Wireless voting still has a long way to go

Americans first must trust electronic voting, which is still problematic

With the growth in smartphones and their use in U.S. presidential campaigns, could there come a day when Americans might vote wirelessly?

That question was posed to a panel of mobile campaign experts at the Brookings Institution during a webcast Tuesday. The prevailing view was that wireless voting in the U.S. is a long way off.

Considering that many ballots in the U.S. are still done with paper, electronic voting over a wireless device such as a smartphone is "a long ways away," said Katie Harbath, associate manager of policy for Facebook. She noted that delegates to the Iowa Republican Caucus in February still voted with pen and paper.

Scott Goodstein, founder and CEO of Revolution Messaging, agreed, saying there have been problems with electronic voting at polling places in previous elections. The U.S. is not as advanced as some other countries in using electronic voting, he said.

Clark Gibson, professor of political science at the University of California in San Diego, said Americans are concerned about keeping their votes secret, making mobile voting unlikely in the near term.

He added that mobile banking is catching on quickly, where customers can use smartphones to make cash transfers and more. That's working because banks have insurance for fraudulent transactions to protect customers, he said.

"If there's voter fraud, there's no real insurance from fraudulent votes," Gibson said. Some day in the distant future there might be "quadruple firewalls and a way to backcheck a vote."

Darrell West, vice president of Brookings, which conducts public policy research, said that while the American public, in surveys, has shown wide support for electronics innovation, the one exception is with electronic voting. Up to 70% of survey participants don't favor electronic voting, due to concerns about fraud and cheating, which casts doubt on the likelihood of wireless voting, he added.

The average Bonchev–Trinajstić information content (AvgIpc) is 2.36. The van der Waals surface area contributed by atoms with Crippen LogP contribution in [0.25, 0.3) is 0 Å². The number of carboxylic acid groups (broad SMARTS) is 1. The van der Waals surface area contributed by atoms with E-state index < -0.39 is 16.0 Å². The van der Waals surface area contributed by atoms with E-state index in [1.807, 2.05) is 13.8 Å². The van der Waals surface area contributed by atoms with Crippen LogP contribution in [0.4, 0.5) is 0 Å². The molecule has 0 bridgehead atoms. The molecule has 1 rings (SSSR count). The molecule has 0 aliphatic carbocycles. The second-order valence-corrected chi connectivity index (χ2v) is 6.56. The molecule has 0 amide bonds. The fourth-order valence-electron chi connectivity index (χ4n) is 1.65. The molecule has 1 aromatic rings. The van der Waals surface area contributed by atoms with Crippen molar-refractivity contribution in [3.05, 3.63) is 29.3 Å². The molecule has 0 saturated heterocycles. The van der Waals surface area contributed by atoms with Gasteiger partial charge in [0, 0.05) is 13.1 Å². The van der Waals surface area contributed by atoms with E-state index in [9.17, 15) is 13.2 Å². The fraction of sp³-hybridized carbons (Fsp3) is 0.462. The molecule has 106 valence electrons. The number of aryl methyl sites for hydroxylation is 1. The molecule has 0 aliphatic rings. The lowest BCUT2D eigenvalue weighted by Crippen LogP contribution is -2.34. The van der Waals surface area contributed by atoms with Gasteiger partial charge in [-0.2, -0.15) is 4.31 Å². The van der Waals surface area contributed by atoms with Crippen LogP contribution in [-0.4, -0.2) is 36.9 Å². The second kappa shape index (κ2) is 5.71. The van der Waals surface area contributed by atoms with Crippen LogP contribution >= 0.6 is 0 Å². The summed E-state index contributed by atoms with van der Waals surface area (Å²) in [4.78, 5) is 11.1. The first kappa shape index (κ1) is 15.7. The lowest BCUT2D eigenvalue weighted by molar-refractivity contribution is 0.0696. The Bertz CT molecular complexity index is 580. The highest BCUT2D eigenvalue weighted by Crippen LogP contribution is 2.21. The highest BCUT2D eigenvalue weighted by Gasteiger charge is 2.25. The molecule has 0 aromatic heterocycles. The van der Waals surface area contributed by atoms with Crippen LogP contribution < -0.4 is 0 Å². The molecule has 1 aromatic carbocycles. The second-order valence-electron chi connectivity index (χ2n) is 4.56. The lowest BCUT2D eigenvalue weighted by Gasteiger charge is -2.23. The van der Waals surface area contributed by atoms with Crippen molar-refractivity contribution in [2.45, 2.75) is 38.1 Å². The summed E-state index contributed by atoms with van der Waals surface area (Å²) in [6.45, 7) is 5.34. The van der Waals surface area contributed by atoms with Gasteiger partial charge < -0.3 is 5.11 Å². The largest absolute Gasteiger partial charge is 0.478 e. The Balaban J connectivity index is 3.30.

West said the small nation of Estonia may have the most online voting of any country, and it has proved fairly successful.

On another topic, the panel was asked how much presidential candidates are spending on their mobile campaign efforts. West said candidates typically spend 10% of their outreach and advertising budgets on digital efforts of all types, including mobile and Web sites. With outreach and advertising comprising about 45% to 55% of a presidential campaign, about 4% is going toward digital campaigning, he said.

Harbath, who said she previously had worked on a GOP app for the iPhone , urged campaign staffs to develop mobile strategies that focus on making a few basic technologies work well.

"Don't forget the fundamentals, and [avoid] going for the bright shiny thing," she said. "Make sure the [campaign] Web site looks good on mobile, and email looks good on mobile and figure out text" on mobile.

The panelists didn't fault President Obama or the Republican candidates for problems recently found with their mobile campaign Web sites.

Mobile technology does play a role in U.S. politics, however. A 2010 study by the Pew Research Center found that 26% of Americans used their cell phones to learn about or take part in the 2010 mid-term elections.

Matt Hamblen covers mobile and wireless, smartphones and other handhelds, and wireless networking for Computerworld. Follow Matt on Twitter at @matthamblen or subscribe to Matt's RSS feed . His e-mail address is mhamblen@computerworld.com .

Read more about mobile and wireless in Computerworld's Mobile and Wireless Topic Center.

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